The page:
Monday, October 12, 2009

Thousands march in Washington for gay rights

Tens of thousands from the LGBT community marched through Washington Sunday in what has been described as "a festive, forceful call for equality, culminating in a boisterous rally." Phil Siegel, a march spokesman, put the head count at "more than 150,000."

Los Angeles Times reports:
The National Equality March took place one day after President Obama made sweeping pledges to the gay community, including a vow to end the military policy of "don't ask, don't tell" -- which bans gays and lesbians from serving openly in the armed forces. Obama gave no timetable for repealing the policy.

Marchers waving rainbow-colored flags were in no mood to wait.

They came to a halt on Pennsylvania Avenue, in front of the White House, and chanted, "Hey, Obama, can't you see? We demand equality."

Organizers of Sunday's march said the LGBT community (lesbian, gay, bisexual and transgender people) is not satisfied with a piecemeal approach to civil rights.

Forty years after the Stonewall riots in New York launched the gay rights movement, they are demanding "full federal equality" and singling out marriage, adoption, military service and workplace issues.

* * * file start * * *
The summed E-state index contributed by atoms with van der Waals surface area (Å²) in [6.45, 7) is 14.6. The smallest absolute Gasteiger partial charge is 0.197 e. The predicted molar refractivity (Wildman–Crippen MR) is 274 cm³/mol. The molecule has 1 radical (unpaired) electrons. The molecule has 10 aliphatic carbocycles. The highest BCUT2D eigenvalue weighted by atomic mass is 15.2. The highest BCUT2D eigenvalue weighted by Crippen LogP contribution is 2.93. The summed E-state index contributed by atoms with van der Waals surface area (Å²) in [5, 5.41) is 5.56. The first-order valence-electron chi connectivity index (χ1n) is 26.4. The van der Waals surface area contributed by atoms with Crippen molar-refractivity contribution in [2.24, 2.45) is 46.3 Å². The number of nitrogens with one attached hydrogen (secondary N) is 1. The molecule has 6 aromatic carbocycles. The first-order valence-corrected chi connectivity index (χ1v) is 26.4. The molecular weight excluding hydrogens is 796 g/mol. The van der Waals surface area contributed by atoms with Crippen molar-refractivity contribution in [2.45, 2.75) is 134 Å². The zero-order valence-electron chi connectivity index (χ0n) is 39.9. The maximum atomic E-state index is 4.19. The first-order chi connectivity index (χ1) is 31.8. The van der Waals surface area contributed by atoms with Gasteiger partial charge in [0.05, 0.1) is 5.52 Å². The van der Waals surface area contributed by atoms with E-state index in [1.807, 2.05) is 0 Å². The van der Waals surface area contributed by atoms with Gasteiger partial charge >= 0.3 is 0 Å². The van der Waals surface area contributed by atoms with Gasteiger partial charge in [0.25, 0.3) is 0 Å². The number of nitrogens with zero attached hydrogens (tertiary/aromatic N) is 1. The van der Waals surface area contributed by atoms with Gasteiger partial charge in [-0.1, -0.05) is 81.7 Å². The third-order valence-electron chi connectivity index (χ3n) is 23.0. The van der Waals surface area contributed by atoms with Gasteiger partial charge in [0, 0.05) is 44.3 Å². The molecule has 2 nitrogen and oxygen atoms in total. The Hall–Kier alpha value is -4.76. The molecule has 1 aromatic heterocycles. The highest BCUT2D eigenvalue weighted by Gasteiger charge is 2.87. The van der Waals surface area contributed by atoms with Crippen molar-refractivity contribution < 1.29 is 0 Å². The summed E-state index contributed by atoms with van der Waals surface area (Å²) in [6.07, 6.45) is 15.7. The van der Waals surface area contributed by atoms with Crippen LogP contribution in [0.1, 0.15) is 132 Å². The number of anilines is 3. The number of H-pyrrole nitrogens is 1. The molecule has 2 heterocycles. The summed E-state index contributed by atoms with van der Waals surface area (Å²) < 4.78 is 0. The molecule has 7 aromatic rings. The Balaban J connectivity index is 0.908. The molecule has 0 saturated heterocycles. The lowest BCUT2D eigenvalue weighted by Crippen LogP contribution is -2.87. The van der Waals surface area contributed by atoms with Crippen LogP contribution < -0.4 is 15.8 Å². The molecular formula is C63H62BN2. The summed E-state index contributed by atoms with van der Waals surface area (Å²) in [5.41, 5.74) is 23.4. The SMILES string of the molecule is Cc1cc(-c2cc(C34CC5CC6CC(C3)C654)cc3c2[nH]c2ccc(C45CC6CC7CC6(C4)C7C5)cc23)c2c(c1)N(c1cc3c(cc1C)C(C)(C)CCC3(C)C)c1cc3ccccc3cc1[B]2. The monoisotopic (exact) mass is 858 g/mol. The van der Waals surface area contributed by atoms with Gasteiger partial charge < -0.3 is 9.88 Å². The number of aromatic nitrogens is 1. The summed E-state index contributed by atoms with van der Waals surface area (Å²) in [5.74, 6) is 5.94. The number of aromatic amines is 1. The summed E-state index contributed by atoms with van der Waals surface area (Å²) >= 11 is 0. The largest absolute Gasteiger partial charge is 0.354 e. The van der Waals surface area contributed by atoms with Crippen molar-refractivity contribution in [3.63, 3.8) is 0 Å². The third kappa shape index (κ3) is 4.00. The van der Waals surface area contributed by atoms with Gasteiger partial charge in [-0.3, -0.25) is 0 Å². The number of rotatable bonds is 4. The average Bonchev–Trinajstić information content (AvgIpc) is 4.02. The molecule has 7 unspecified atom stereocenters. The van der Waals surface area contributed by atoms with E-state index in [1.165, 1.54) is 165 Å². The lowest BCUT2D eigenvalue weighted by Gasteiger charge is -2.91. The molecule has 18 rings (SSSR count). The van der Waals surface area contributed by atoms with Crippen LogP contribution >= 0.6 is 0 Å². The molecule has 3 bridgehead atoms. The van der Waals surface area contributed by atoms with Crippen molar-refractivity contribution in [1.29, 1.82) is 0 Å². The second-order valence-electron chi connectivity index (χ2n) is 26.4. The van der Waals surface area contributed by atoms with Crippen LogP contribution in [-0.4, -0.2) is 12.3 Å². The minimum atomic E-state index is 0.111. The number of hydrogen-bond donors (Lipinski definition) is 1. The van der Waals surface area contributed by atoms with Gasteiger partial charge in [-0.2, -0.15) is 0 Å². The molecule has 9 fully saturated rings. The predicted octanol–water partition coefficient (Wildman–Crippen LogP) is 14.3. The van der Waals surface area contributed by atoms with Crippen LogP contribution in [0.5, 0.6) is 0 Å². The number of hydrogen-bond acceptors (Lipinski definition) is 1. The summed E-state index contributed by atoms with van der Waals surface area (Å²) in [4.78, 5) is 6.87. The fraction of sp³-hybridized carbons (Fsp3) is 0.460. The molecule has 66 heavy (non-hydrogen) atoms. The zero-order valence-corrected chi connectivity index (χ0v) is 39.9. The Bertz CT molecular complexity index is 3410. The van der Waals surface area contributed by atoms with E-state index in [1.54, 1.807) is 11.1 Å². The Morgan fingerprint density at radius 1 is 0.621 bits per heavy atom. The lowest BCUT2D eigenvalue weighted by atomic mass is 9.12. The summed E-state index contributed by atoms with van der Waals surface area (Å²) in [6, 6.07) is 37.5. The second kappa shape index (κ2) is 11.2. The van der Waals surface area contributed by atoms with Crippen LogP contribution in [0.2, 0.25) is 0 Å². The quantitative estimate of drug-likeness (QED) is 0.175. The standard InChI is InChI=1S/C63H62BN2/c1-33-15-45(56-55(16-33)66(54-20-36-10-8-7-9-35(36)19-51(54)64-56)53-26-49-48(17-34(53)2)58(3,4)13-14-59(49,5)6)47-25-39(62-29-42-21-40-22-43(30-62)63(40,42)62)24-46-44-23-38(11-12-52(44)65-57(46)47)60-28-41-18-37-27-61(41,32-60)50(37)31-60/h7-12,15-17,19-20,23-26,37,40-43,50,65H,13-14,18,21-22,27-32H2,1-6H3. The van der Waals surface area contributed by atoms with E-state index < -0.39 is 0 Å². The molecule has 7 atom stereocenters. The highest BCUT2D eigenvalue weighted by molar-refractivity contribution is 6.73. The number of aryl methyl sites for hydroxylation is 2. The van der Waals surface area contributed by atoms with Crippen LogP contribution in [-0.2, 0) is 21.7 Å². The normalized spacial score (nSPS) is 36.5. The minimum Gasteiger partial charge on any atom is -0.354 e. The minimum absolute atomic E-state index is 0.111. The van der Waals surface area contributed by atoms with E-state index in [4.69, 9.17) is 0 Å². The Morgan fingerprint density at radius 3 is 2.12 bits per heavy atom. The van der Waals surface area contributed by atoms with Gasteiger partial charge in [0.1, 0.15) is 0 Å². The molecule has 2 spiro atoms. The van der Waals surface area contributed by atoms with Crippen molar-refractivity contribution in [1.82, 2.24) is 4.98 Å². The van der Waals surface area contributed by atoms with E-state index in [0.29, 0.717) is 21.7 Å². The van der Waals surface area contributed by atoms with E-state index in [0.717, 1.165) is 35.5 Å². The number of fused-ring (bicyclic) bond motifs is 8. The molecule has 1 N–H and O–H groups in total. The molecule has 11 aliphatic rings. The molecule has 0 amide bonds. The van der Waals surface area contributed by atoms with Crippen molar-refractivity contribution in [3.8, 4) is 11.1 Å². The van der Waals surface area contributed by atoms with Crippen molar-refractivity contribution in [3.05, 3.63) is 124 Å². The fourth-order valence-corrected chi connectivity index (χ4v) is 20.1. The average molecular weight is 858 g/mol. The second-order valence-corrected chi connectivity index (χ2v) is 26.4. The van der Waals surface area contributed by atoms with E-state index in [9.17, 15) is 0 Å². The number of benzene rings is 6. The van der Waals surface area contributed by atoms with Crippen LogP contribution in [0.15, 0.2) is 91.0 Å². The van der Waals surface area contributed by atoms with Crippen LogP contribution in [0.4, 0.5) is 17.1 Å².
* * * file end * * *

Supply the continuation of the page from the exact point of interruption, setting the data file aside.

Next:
Some marchers wore purple T-shirts exhorting: "Legalize gay."

Alex Miller, 23, of Ashburn, Va., waved a sign supporting her sister, Sam, 20, a lesbian. "Same womb. Same rights," it said.

Another demonstrator held a sign that bore a swastika and the words: "You are not the first to hate us."

The rally drew impassioned speakers, including NAACP Chairman Julian Bond; Army 1st Lt. Daniel Choi, an Iraq combat veteran facing discharge for disclosing his sexual orientation; Babs Siperstein, a transsexual member of the Democratic National Committee; glam rocker Lady Gaga; and Michael Huffington, a Republican and former congressman from California.

NAACP Chairman Julian Bond linked gay rights to civil rights. "Black people of all people should not oppose equality, and that is what marriage is all about," he said READ MORE

Share this article on your social media.